3:  And some of the trips were there when the big changes occurred.  Either the change from everybody feeding on forage fish that was deep beneath the surface to everybody feeding on the schools at the surface.  Or the other way around.

4:  Other trips would be a bit more relaxing for the whales.  All living beings need rest.  Whales are no exception.  Logging humpback whales afford a exciting opportunity to get a really good look at just how large and impressive these animals actually are.  And resting animals are animals that are already not involved with finding food.  This is the state where they are most likely to become curious about things in their environment.  And, as for resting calves, have you ever tried to take a nap with a toddler?  Many a wonderful interaction began this week with resting humpback whales and their calves.

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4:  And for those of you that are purely numbers people, many of the trips reported numbers of humpback whales that exceeded 20 or 25.  And there were a few that broke 35 or 40.  One trip this week even reported numbers of 48 to 66.  But the largest numbers of humpback whales were reported from the Dolphin VIII on August 2.  According to Nancy Scaglione-Peck, the 9:00 voyage saw between 124 and 155 humpback whales during their adventure.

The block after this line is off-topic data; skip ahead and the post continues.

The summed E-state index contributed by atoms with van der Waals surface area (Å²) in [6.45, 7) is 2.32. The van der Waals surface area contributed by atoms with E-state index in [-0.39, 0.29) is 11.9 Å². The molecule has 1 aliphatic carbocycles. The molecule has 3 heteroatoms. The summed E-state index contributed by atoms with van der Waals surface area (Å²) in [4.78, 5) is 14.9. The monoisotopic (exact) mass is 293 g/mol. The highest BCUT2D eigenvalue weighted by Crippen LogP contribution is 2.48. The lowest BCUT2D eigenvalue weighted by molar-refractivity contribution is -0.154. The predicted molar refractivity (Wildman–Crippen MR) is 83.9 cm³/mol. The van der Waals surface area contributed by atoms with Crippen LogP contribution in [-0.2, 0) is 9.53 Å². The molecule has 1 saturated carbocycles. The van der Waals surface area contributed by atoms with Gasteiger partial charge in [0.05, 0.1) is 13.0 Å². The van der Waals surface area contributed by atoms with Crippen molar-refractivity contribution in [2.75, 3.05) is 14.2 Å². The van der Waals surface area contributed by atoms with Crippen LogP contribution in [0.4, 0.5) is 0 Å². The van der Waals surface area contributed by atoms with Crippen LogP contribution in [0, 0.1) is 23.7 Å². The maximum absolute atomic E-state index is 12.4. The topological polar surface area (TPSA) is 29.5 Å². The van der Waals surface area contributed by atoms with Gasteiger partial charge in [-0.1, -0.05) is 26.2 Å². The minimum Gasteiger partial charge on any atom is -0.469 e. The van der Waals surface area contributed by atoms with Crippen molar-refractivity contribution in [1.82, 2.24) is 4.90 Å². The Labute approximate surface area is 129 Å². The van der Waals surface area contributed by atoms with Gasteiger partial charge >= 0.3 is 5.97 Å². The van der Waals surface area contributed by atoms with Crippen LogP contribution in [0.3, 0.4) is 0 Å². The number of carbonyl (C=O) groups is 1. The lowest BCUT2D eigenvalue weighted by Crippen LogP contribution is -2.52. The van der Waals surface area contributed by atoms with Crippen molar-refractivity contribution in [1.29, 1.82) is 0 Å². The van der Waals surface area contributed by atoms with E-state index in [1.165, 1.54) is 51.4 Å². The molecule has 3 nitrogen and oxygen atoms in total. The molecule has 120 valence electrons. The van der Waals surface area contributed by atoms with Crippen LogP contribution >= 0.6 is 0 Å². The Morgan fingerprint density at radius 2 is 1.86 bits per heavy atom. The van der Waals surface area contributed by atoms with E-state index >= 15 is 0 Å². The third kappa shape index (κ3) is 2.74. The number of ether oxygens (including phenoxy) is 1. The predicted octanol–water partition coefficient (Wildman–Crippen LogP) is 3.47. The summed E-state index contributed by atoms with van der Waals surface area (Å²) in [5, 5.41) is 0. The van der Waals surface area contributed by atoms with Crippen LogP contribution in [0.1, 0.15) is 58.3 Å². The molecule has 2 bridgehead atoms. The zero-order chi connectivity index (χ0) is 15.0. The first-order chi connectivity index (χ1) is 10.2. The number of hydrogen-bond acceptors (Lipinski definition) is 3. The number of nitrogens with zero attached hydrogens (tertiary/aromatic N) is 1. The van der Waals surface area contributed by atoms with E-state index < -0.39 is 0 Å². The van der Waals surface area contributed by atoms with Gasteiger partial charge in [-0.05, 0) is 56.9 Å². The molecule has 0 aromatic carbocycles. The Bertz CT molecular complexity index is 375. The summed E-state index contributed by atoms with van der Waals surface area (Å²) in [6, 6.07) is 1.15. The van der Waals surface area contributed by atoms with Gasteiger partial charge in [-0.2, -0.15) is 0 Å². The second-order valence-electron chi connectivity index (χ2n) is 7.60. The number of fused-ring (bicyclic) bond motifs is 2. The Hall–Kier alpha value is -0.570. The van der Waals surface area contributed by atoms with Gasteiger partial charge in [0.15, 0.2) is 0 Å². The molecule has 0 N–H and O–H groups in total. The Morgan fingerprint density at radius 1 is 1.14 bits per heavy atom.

I caution those of you that rate how much you enjoyed your trip based on just numbers that I have seen many a trip in my career on which 25 humpbacks have spent 90 percent of the trip very close around us but also beneath the surface and only were visible for a couple of quick breaths every twelve minutes or so.  One humpback whale, or even one minke whale, that swims around the boat for twenty minutes gives you a far better look.

And if you were whalewatching on the 9:00 trip on July 30, you would have been invited to participate in a brief experiment to demonstrate how and why humpback whales have names.  Humpback whales are given names based on the natural marking on their bodies that are unique to them, for example, the pattern of coloration on the undersides of their flukes.  Those names are designed to be memory aids so that when the whale is seen in the wild, it can be identified and information about that whale can be remembered or looked up.

For our experiment, a brief explanation was given and photos of numerous humpback flukes were made available.  Passengers were invited to draw patterns on the way out to the whales that we would then hold a brief naming for on the way back into port.  Here are the results.

Name them on your own.

I would also like to take just a moment to thank my dear friend and colleague Genevieve Martin for her help over the years in designing and executing the Saturday morning children’s program.  Without her help I would never have been able to keep this program evolving so that there were newer, more up to date activities for the young and the young at heart.   Thank you, my friend.